These preventative clinical trials certainly are big, big news. And I think what this reflects is the continuing impact of Alzheimer’s Disease Neuroimaging Initiative (ADNI) on clinical trial design because many of the biomarkers that are now being used in these clinical trials have been studied and validated in ADNI. We’ve learned, for example, that in past clinical trials, 25 percent of the people who were thought to have Alzheimer’s, when they were subsequently studied by Alzheimer’s biomarkers through cerebral spinal fluid or amyloid imaging were found not have that pathology. Just imagine clinical trials that are being done on people with dementia with a drug targeting Amyloid-beta who don’t have Abeta. So you’re treating people who are clearly demented but the cause of the dementia is something other than Alzheimer’s disease. ADNI continues to have a profound impact on our understanding of the progression of Alzheimer’s disease.
In the experimental area, I think some of the biggest discoveries this year have been those related to growing body of evidence that Alzheimer’s pathology and plaque and tangle pathology can be seeded and propagated by Abeta, alpha-synuclein or tau fibrils in cell culture and following injections into the brains of transgenic mice and in the case of alpha-synuclein, even wild type mice. It shows there is templated seeding of these pathologies in cultured cells and in animal models and that this is likely to account for the stage-wise progressions of AD. This was first demonstrated in 2009 using pathological tau containing brain lysates and in 2013 for synthetic tau fibrils, and early 1990s for Abeta using brain extracts from human AD patients; but this year there were data showing synthetic Abeta fibrils and synthetic tau fibrils could do this.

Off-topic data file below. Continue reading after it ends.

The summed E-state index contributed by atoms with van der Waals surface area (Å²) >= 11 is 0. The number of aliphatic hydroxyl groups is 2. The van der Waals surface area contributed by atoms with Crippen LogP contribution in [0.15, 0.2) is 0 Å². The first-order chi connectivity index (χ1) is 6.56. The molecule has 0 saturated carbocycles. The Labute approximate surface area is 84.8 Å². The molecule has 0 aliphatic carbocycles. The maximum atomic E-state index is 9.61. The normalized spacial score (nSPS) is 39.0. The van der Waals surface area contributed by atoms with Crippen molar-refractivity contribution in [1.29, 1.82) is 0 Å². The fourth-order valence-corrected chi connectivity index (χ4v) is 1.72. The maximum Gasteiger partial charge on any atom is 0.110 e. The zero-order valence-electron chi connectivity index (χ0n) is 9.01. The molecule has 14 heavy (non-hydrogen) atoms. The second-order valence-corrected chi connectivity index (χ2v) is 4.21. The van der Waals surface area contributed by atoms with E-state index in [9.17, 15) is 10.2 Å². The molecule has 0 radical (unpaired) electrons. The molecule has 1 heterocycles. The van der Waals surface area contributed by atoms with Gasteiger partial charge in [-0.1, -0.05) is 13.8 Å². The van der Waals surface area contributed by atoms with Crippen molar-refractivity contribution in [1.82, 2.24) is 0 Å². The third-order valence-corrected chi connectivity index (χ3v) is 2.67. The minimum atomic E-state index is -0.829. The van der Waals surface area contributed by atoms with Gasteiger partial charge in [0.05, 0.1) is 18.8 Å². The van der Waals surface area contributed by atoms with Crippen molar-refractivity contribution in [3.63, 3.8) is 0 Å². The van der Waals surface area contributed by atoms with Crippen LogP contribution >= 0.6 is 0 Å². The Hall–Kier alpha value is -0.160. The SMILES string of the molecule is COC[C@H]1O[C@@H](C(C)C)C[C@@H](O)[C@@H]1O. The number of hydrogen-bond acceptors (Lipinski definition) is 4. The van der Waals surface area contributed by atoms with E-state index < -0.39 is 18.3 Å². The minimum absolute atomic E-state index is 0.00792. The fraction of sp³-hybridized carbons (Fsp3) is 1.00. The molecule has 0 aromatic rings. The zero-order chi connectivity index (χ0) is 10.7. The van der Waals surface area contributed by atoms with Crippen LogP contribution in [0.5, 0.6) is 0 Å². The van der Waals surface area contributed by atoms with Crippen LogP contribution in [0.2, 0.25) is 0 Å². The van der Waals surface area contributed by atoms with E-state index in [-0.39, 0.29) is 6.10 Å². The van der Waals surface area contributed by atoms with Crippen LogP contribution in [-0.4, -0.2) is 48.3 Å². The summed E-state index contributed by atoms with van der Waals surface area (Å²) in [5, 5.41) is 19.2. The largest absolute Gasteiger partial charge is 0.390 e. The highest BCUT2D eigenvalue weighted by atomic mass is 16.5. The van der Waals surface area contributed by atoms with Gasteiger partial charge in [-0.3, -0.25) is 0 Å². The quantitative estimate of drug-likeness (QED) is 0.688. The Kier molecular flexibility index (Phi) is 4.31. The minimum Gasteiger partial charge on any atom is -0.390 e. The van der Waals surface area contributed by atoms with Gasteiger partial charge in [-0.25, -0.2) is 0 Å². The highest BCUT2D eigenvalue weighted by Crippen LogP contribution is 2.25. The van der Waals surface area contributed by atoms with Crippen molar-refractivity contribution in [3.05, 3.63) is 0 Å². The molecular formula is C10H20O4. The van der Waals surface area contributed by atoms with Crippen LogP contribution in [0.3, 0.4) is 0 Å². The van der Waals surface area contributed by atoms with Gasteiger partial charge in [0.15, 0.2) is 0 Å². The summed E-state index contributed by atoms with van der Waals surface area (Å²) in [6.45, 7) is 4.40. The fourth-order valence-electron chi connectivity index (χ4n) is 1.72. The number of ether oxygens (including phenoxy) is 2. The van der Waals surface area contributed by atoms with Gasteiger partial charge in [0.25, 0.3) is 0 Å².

The Alzheimer’s disease genetics consortium led by Gerard Schellenberg reported new GWAS data with numerous 50 new Alzheimer’s linked genes, all of which may contribute to some extent to Alzheimer’s risk albeit less than the strong effects of ApoE4, but it’s important to identify as many risk genes as possible.
I think the topline statement is studies continue to expand on and deepen our knowledge of the cell-to-cell spread of tau pathology, Abeta pathology, and also alphasynuclein pathology.
What do you think 2015 has in store for Alzheimer’s care? Are there any studies you’re looking forward to, or think there are any new trends in patient management that might emerge?
Dr. Trojanowski: I think the concept of prodromal Alzheimer’s disease and how to identify people at risk for Alzheimer’s disease will continue in the next year and I think we’ll hopefully learn more about tau imaging. Tau imaging studies were initially published in 2013 on very few human subjects; we’re now waiting on larger studies to complete and they’ll probably be out in 2015 to show how useful tau-amyloid imaging might be in Alzheimer’s diagnosis and also the diagnosis of frontotemporal degeneration, too. Finally, I expect a tsunami of new papers on the transmission of tau, Abeta and alpha-synuclein pathology.
John Trojanowski, MD, PhD is Director of National Institutes of Health/National Institute on Aging Funded Alzheimer’s Disease Core Center at the University of Pennsylvania.
Russell H. Swerdlow, MD, Director of the Alzheimer’s Disease Center at the University of Kansas School of Medicine.